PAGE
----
I think with these rules (and strict enforcement), it would benifit all observers. Team scouts, who's job it is to watch each match and rank all teams, would be forced to sit in the stands (unless their team's robot is in the match), but I don't see this as a real drawback.

          Comments?

          Barry Meaker
          Mentor, team 3786




          <a>Wes Proudlove</a>

        • Ian hovander
          I just wanted to put in my input that I ve never not been able to see the field. Finals get crowded, but if you make an effort to see you always can (this
          Message 4 of 13 , Jan 28, 2013
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            I just wanted to put in my input that I've never not been able to see the field. Finals get crowded, but if you make an effort to see you always can (this sometimes does involve standing or talking to those around you to find a good spot). Also if you're higher in the stands this doesn't seem to be a problem, at least in my experience.

            -Ian


            On Mon, Jan 28, 2013 at 10:36 AM, Wesley Proudlove <wesley.proudlove@...> wrote:
            People in the stands can see just fine.  

            Remember this is the students event most of these students will not have a chance to ever be in front of a crowd this size let them enjoy it.

            suggestion have only students at the field enough of the mentors from teams crowding the field its the students event.

            For the rookie teams all your guests will be able to see from the stands in most cases thats the biggest concern of teams saving seats in the stands and then never using them.  Better suggestion is to stop the seat saving let the fans in the stands mingle.


            On Jan 26, 2013, at 8:32 PM, MeakerB wrote:

             

            I have a suggestion that I was originally going to email directly to Kevin Ross, but decided to post it here so that others can give me feedback. I'd like to know if you agree with this, or have alternative suggestions.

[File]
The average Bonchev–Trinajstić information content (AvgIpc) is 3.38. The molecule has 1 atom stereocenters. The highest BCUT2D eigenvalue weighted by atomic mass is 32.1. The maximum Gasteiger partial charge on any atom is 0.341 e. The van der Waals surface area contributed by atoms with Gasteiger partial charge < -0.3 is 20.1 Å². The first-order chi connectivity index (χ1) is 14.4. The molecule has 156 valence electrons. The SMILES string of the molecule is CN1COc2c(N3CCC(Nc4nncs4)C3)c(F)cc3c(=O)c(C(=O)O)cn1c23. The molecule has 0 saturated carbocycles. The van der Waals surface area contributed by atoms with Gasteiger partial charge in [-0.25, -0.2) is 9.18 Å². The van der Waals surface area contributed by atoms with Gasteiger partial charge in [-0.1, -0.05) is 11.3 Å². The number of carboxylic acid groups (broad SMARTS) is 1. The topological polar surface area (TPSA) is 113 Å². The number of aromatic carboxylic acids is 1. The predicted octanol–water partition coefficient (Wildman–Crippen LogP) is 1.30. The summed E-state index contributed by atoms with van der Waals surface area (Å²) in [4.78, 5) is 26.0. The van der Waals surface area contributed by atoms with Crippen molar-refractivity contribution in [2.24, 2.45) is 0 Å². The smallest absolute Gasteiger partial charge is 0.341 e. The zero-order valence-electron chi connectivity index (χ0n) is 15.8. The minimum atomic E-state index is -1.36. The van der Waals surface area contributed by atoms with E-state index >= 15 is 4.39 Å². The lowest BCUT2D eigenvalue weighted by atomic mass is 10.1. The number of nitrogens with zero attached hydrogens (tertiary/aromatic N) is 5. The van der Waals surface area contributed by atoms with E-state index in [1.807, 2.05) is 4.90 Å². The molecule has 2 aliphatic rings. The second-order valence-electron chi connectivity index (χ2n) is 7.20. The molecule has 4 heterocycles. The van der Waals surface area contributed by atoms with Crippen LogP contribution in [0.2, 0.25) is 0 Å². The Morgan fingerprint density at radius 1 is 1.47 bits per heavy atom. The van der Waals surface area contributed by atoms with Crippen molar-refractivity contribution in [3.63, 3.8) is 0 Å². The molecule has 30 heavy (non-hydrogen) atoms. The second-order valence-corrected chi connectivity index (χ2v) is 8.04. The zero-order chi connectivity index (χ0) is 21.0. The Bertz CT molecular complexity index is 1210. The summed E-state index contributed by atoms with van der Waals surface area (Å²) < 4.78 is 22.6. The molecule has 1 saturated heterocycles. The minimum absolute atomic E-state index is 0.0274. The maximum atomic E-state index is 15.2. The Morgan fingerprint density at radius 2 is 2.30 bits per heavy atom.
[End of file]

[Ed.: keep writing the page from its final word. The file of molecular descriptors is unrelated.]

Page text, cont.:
At the Seattle Regional each year, teams always stand right next to the field, usually about 4 or 5 people deep, trying to see the robots on the field. This ends up blocking the view of those in the first few rows of the stands. So those people stand, causing a rippling effect where everyone has to stand in order to have any chance of seeing the action on the field.

            I understand that people want to come to the field from the pit area, watch the match, and then return to the pit area afterwards (myself included). Finding a seat in the stands is not always time prudent. Standing next to the field gives good viewing, but at the cost of those behind you.

            What I propose is that mats be placed along the side of the field and the following rules be enforced:

            • only team members whos robot is on the field may be on the mats
            • when on the mats, you have to sit or kneel

            I think with these rules (and strict enforcement), it would benifit all observers. Team scouts, who's job it is to watch each match and rank all teams, would be forced to sit in the stands (unless their team's robot is in the match), but I don't see this as a real drawback.

            Comments?

            Barry Meaker
            Mentor, team 3786




            <a>Wes Proudlove</a>


          • Kevin Ross
            Barry and Beth, I appreciate your input. We have tried this both ways over the years, so we actually have real live experience implementing your plan. What we
            Message 5 of 13 , Jan 30, 2013
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              Barry and Beth,